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The Birthday Massacre - Superstition (2014) - Review

Band: The Birthday Massacre
Album title: Superstition
Release date: 8 November 2014
Label: Metropolis Records

01. Divide
02. Diaries
03. Superstition
04. Destroyer
05. Surrender
06. Oceania
07. Rain
08. Beyond
09. The Other Side
10. Trinity

I believe it is utterly unnecessary to give a thorough introduction to the Canadian outfit The Birthday Massacre (TBM), as they have - in their 15 year lasting existence – managed to create a name for themselves with their own sound, combining vintage synthpop smashing flamboyant sound with raw alternative rock and smooth gothic rock insertions. Superstition, the latest effort of the sextet, is visually again covered in the band's signature purple colours and just by that you can already feel you'll again encounter a world where you can either walk through the bubbly joyful pink lands or on the other hand take a trip into the cold and introspective world of blue. While Superstition may seem light-weight at first, containing 10 track, with easily memorable and quite unadorned titles, merely 39 minutes in length and exploding retro-popish sound, you will get to unveil the many spherical layers of its music, that make Superstition the best TBM album up to date.

Superstition is at the same time homage of the band's entire discography up to this very point, a surprising successor to Hide And Seek and a valorous pilgrimage in their further artistic development. The opening "Divide" will conquer you with its upbeat and eerie melody and a bit of a theatrical approach and at the same time present you the wonderful dichotomy TBM can so easily and seemingly effortless integrate in their sound. While the beginning of the song velvety builds its tempo and energy towards the bewitching chorus as you will peer deeper and deeper into the songs you'll find yourself being blown away with the underlying profound, heavier and darker atmosphere created by Chibi's growls and exploding guitar riffs. The following "Diaries" swoops in a similar direction, while "Superstition" opens a whole chapter, being far more introspective and self-contemplating. The absolute dark side of TBM's sound is staged in the haunting and cataclysmic "Destroyer"; an obscure and captivating track, which comes incredibly near to a raw industrial sound at the moment and developed further in the melancholic and passionately gloomy "The Other Side". Out from the abyss of darkness, there comes the flirtatious "Oceania" and a full-spirited, motivational and joyous "Beyond", both which could easily top the pop charts somewhere in the mid 80s. And then there is "Rain". A song that had me in a moment: catchy, sentimental and beyond romantic. The perfect lovers serenade. Enchanting your mind and heart to let go of everything; to step out while it's gently raining in the midsummer day and feel the raindrops fall on your skin: so carefree, careless and head over heels in love. It wasn't until many listens, that I actually came upon drawing parallels with the mega bombastic hit "Come Undone" by the great Duran Duran from their 1993 The Wedding Album, especially if you focus on the vocal lines at the very beginning. No harm done though, as both Chibi and Simon LeBon really know how to deliver their vocal work and express such a wide array of emotions with it. It would be a sin though, if I would go by without mentioning the atmospheric, instrumental outro track, "Trinity", which wraps out the album so wonderfully with its tranquil and heart-breaking, yet at the same time hopeful and delightful atmosphere.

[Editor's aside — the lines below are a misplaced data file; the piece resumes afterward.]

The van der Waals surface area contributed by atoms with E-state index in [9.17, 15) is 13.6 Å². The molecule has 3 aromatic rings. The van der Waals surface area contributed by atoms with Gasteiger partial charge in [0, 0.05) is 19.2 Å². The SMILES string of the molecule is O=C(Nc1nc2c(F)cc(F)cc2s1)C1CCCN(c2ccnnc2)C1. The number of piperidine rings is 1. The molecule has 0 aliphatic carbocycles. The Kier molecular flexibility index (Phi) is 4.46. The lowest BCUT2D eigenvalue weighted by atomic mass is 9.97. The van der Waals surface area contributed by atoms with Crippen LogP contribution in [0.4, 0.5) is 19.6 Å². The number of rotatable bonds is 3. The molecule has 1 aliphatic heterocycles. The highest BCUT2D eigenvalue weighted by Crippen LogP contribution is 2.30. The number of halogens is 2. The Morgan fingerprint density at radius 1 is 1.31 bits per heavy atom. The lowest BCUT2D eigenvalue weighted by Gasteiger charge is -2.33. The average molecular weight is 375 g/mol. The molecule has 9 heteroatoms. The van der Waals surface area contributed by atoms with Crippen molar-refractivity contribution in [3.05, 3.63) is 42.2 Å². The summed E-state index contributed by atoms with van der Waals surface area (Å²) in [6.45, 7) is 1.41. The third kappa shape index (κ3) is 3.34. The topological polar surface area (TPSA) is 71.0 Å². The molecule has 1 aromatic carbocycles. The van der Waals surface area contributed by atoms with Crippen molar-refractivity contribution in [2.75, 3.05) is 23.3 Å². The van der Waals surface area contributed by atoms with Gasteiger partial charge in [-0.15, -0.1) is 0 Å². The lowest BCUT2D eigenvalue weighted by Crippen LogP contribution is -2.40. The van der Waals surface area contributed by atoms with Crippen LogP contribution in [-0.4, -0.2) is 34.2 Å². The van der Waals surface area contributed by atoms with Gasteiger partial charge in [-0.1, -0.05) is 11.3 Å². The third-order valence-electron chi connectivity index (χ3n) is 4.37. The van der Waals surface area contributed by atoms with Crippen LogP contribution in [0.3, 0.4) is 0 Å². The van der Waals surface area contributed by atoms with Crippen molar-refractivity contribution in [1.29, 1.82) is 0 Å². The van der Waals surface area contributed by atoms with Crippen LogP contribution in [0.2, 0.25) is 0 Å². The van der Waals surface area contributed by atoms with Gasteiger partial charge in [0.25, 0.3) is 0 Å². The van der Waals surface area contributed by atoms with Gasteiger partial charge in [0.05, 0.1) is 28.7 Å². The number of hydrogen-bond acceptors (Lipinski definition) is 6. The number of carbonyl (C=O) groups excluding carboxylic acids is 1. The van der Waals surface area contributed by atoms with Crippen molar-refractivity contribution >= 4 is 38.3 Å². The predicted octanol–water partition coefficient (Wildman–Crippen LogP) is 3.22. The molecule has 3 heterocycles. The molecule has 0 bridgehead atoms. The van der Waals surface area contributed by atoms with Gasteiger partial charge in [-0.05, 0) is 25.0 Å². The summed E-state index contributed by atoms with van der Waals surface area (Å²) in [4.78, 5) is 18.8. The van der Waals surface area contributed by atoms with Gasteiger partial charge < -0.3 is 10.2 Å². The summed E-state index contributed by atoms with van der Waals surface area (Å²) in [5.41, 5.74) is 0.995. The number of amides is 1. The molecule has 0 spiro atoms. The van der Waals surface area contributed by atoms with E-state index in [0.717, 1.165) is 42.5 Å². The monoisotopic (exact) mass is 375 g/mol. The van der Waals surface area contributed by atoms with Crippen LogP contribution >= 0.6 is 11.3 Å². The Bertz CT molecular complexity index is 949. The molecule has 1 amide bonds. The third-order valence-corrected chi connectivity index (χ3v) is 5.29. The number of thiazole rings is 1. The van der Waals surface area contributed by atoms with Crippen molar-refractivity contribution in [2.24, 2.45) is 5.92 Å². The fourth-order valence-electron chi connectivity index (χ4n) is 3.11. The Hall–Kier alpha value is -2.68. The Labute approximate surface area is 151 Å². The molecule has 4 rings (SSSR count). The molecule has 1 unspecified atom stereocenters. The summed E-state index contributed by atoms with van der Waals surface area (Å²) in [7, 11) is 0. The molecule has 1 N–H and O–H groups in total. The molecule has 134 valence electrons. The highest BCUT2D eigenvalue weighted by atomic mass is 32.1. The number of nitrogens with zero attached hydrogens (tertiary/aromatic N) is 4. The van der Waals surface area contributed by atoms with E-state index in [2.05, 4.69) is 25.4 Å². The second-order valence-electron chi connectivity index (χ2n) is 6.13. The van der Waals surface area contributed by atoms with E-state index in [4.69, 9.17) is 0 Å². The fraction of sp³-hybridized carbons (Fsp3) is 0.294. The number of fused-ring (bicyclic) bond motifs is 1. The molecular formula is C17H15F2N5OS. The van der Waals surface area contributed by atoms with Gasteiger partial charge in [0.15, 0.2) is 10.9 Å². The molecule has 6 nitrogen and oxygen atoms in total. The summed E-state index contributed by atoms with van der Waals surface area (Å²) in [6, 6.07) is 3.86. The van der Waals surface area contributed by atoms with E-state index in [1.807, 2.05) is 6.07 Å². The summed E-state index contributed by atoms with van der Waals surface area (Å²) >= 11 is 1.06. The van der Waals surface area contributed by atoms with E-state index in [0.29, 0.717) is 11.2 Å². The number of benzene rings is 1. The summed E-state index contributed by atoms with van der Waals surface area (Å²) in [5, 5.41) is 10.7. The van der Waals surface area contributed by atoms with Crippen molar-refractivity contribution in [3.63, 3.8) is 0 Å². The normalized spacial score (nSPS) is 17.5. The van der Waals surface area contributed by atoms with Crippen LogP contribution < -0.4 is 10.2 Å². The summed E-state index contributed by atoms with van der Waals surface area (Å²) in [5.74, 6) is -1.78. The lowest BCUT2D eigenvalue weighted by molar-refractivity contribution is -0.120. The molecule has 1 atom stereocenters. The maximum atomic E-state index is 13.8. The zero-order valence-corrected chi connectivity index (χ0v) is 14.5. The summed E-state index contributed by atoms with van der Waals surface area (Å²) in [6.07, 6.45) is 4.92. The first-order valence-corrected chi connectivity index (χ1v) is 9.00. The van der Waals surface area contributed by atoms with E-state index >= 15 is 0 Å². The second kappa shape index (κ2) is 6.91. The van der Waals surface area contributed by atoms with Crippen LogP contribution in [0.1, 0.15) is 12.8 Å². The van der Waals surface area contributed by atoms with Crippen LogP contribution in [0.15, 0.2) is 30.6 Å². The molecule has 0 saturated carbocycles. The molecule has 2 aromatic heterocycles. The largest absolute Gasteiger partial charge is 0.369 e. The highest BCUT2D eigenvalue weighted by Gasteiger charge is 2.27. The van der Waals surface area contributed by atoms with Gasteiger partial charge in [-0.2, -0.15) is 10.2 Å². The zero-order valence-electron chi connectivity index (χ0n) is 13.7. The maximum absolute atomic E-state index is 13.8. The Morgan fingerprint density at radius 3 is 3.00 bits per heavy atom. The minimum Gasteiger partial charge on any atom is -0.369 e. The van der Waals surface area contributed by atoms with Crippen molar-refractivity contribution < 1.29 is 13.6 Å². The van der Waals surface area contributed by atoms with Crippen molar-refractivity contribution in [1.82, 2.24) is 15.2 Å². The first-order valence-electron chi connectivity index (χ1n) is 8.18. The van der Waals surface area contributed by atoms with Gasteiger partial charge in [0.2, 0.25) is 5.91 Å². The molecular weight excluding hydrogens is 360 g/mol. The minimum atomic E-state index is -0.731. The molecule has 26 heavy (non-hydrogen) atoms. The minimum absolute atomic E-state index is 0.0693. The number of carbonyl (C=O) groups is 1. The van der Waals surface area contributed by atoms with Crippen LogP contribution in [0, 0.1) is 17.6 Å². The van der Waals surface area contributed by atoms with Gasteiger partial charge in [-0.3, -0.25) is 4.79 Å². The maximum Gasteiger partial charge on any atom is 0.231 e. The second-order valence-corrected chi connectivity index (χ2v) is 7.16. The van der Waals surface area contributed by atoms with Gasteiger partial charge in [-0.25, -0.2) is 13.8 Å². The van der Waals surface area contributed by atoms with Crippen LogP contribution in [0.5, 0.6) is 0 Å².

As I mentioned TBM's vocalist Chibi several times now, I feel obligated to expose her vocal work as one of the absolute strengths of Superstition. Not only has she so fluently swayed from her angel-like, sweet, clean vocals to delivering most fearsome and expressive growls, but her changing of styles exceeds on so many levels and adds such a great value to overall ambiance of the sound. Musically, everything on Superstition falls on its place; the dense use of retro synthesizers, emphasized sampling, precise rhythm section and straightforward guitars. Years of musicianship indeed do show when it comes to The Birthday Massacre, as this album is undoubtedly their absolutely best. They have proven they know just how to shift through various musical styles that influence their sound and put each and every one of those in faultless equilibrium.

Superstition is an album every TBM fan would and should like and an album that 80s new romantics meets synthpop meets flirty and rich in sound pop music nostalgics should find pleasure in. However, do not take this album too easily nor for granted; take your time, make it worth your while. Unveil the layers one by one and don't be afraid to take a look around to find its deepest and darkest corners. More than noteworthy release that can be proud to present itself with its shining diversity, uncompromising coherence, larger-than-life melodies and obsolete tranquility all in one.

Review written by: Ines
Rating: 9/10